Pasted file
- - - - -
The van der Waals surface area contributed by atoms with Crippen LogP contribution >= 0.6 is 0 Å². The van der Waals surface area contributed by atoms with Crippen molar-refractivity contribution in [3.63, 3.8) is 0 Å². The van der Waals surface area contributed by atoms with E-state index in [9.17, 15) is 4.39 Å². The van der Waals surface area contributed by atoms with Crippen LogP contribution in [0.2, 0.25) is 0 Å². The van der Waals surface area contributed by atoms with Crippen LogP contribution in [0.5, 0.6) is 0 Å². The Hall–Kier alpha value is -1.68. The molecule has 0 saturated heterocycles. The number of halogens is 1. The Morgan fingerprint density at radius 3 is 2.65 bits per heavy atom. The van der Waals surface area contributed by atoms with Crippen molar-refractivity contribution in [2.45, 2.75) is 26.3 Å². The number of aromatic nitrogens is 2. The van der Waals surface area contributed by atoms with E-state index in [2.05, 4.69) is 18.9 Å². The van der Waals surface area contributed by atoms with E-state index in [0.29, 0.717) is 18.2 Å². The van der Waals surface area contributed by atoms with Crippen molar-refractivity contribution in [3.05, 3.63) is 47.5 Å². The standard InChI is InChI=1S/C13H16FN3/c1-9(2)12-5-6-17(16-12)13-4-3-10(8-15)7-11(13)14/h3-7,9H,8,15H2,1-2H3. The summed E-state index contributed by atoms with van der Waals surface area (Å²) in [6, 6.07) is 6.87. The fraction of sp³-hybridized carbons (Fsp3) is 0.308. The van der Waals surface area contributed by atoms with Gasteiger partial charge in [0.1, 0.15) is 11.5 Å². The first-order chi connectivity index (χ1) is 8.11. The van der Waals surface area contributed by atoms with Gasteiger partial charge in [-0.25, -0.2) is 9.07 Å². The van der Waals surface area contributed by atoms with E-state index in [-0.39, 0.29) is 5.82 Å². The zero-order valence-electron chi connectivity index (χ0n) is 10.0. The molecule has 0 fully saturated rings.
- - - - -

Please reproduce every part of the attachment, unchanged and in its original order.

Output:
The van der Waals surface area contributed by atoms with Crippen LogP contribution >= 0.6 is 0 Å². The van der Waals surface area contributed by atoms with Crippen molar-refractivity contribution in [3.63, 3.8) is 0 Å². The van der Waals surface area contributed by atoms with E-state index in [9.17, 15) is 4.39 Å². The van der Waals surface area contributed by atoms with Crippen LogP contribution in [0.2, 0.25) is 0 Å². The van der Waals surface area contributed by atoms with Crippen LogP contribution in [0.5, 0.6) is 0 Å². The Hall–Kier alpha value is -1.68. The molecule has 0 saturated heterocycles. The number of halogens is 1. The Morgan fingerprint density at radius 3 is 2.65 bits per heavy atom. The van der Waals surface area contributed by atoms with Crippen molar-refractivity contribution in [2.45, 2.75) is 26.3 Å². The number of aromatic nitrogens is 2. The van der Waals surface area contributed by atoms with E-state index in [2.05, 4.69) is 18.9 Å². The van der Waals surface area contributed by atoms with E-state index in [0.29, 0.717) is 18.2 Å². The van der Waals surface area contributed by atoms with Crippen molar-refractivity contribution in [3.05, 3.63) is 47.5 Å². The standard InChI is InChI=1S/C13H16FN3/c1-9(2)12-5-6-17(16-12)13-4-3-10(8-15)7-11(13)14/h3-7,9H,8,15H2,1-2H3. The summed E-state index contributed by atoms with van der Waals surface area (Å²) in [6, 6.07) is 6.87. The fraction of sp³-hybridized carbons (Fsp3) is 0.308. The van der Waals surface area contributed by atoms with Gasteiger partial charge in [0.1, 0.15) is 11.5 Å². The first-order chi connectivity index (χ1) is 8.11. The van der Waals surface area contributed by atoms with Gasteiger partial charge in [-0.25, -0.2) is 9.07 Å². The van der Waals surface area contributed by atoms with E-state index in [-0.39, 0.29) is 5.82 Å². The zero-order valence-electron chi connectivity index (χ0n) is 10.0. The molecule has 0 fully saturated rings.